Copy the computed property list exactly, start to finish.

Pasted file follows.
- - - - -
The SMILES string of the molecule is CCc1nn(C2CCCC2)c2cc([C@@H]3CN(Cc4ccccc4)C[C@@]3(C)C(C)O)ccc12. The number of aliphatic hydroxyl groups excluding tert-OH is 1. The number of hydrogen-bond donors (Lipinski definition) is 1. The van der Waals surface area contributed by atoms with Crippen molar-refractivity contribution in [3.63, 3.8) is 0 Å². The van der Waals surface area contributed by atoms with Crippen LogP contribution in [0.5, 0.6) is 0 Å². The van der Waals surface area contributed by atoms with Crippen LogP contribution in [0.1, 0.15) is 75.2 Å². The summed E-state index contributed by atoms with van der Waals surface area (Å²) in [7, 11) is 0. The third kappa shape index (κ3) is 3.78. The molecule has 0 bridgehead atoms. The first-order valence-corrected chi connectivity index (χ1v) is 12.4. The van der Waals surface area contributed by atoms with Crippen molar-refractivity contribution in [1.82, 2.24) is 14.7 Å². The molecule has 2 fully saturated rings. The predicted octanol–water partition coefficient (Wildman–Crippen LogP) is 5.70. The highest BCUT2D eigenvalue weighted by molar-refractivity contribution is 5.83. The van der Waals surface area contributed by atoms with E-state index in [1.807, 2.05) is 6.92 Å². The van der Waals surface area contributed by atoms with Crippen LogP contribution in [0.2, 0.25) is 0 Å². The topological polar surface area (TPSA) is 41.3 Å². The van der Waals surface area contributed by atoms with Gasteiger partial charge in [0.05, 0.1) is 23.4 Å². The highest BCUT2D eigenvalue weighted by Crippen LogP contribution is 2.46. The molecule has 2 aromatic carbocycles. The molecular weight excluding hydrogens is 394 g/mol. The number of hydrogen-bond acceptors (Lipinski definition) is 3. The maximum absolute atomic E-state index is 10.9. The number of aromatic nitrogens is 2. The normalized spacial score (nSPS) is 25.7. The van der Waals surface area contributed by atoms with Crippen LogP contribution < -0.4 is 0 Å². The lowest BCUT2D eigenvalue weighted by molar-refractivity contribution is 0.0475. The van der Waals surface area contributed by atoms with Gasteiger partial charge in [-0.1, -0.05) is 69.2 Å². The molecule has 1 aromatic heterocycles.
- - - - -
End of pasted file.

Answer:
The SMILES string of the molecule is CCc1nn(C2CCCC2)c2cc([C@@H]3CN(Cc4ccccc4)C[C@@]3(C)C(C)O)ccc12. The number of aliphatic hydroxyl groups excluding tert-OH is 1. The number of hydrogen-bond donors (Lipinski definition) is 1. The van der Waals surface area contributed by atoms with Crippen molar-refractivity contribution in [3.63, 3.8) is 0 Å². The van der Waals surface area contributed by atoms with Crippen LogP contribution in [0.5, 0.6) is 0 Å². The van der Waals surface area contributed by atoms with Crippen LogP contribution in [0.1, 0.15) is 75.2 Å². The summed E-state index contributed by atoms with van der Waals surface area (Å²) in [7, 11) is 0. The third kappa shape index (κ3) is 3.78. The molecule has 0 bridgehead atoms. The first-order valence-corrected chi connectivity index (χ1v) is 12.4. The van der Waals surface area contributed by atoms with Crippen molar-refractivity contribution in [1.82, 2.24) is 14.7 Å². The molecule has 2 fully saturated rings. The predicted octanol–water partition coefficient (Wildman–Crippen LogP) is 5.70. The highest BCUT2D eigenvalue weighted by molar-refractivity contribution is 5.83. The van der Waals surface area contributed by atoms with E-state index in [1.807, 2.05) is 6.92 Å². The van der Waals surface area contributed by atoms with Crippen LogP contribution in [0.2, 0.25) is 0 Å². The topological polar surface area (TPSA) is 41.3 Å². The van der Waals surface area contributed by atoms with Gasteiger partial charge in [0.05, 0.1) is 23.4 Å². The highest BCUT2D eigenvalue weighted by Crippen LogP contribution is 2.46. The molecule has 2 aromatic carbocycles. The molecular weight excluding hydrogens is 394 g/mol. The number of hydrogen-bond acceptors (Lipinski definition) is 3. The maximum absolute atomic E-state index is 10.9. The number of aromatic nitrogens is 2. The normalized spacial score (nSPS) is 25.7. The van der Waals surface area contributed by atoms with Crippen LogP contribution < -0.4 is 0 Å². The lowest BCUT2D eigenvalue weighted by molar-refractivity contribution is 0.0475. The van der Waals surface area contributed by atoms with Gasteiger partial charge in [-0.1, -0.05) is 69.2 Å². The molecule has 1 aromatic heterocycles.